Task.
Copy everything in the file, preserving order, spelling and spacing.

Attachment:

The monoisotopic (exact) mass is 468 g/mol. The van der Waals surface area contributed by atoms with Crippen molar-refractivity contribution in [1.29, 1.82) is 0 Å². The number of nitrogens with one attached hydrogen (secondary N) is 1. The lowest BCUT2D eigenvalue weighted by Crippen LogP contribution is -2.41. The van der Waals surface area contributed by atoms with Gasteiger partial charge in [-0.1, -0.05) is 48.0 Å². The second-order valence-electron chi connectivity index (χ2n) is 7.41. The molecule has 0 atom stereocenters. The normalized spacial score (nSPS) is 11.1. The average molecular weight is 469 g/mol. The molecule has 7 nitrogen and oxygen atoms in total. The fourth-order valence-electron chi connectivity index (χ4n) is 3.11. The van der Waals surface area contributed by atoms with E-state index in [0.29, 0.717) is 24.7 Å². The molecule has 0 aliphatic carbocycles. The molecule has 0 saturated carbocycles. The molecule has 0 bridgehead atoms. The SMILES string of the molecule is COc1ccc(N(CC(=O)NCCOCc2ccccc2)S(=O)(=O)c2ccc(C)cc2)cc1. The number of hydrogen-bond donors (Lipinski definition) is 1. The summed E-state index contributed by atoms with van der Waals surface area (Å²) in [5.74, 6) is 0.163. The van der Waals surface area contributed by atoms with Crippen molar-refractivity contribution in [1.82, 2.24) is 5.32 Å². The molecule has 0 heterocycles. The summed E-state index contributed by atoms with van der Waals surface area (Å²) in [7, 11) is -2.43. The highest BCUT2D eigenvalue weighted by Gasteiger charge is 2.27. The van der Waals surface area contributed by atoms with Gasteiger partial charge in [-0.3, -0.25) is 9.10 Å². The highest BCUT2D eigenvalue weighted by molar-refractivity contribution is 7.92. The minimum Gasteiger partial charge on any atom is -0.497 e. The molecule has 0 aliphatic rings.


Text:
The monoisotopic (exact) mass is 468 g/mol. The van der Waals surface area contributed by atoms with Crippen molar-refractivity contribution in [1.29, 1.82) is 0 Å². The number of nitrogens with one attached hydrogen (secondary N) is 1. The lowest BCUT2D eigenvalue weighted by Crippen LogP contribution is -2.41. The van der Waals surface area contributed by atoms with Gasteiger partial charge in [-0.1, -0.05) is 48.0 Å². The second-order valence-electron chi connectivity index (χ2n) is 7.41. The molecule has 0 atom stereocenters. The normalized spacial score (nSPS) is 11.1. The average molecular weight is 469 g/mol. The molecule has 7 nitrogen and oxygen atoms in total. The fourth-order valence-electron chi connectivity index (χ4n) is 3.11. The van der Waals surface area contributed by atoms with E-state index in [0.29, 0.717) is 24.7 Å². The molecule has 0 aliphatic carbocycles. The molecule has 0 saturated carbocycles. The molecule has 0 bridgehead atoms. The SMILES string of the molecule is COc1ccc(N(CC(=O)NCCOCc2ccccc2)S(=O)(=O)c2ccc(C)cc2)cc1. The number of hydrogen-bond donors (Lipinski definition) is 1. The summed E-state index contributed by atoms with van der Waals surface area (Å²) in [5.74, 6) is 0.163. The van der Waals surface area contributed by atoms with Crippen molar-refractivity contribution in [1.82, 2.24) is 5.32 Å². The molecule has 0 heterocycles. The summed E-state index contributed by atoms with van der Waals surface area (Å²) in [7, 11) is -2.43. The highest BCUT2D eigenvalue weighted by Gasteiger charge is 2.27. The van der Waals surface area contributed by atoms with Gasteiger partial charge in [-0.3, -0.25) is 9.10 Å². The highest BCUT2D eigenvalue weighted by molar-refractivity contribution is 7.92. The minimum Gasteiger partial charge on any atom is -0.497 e. The molecule has 0 aliphatic rings.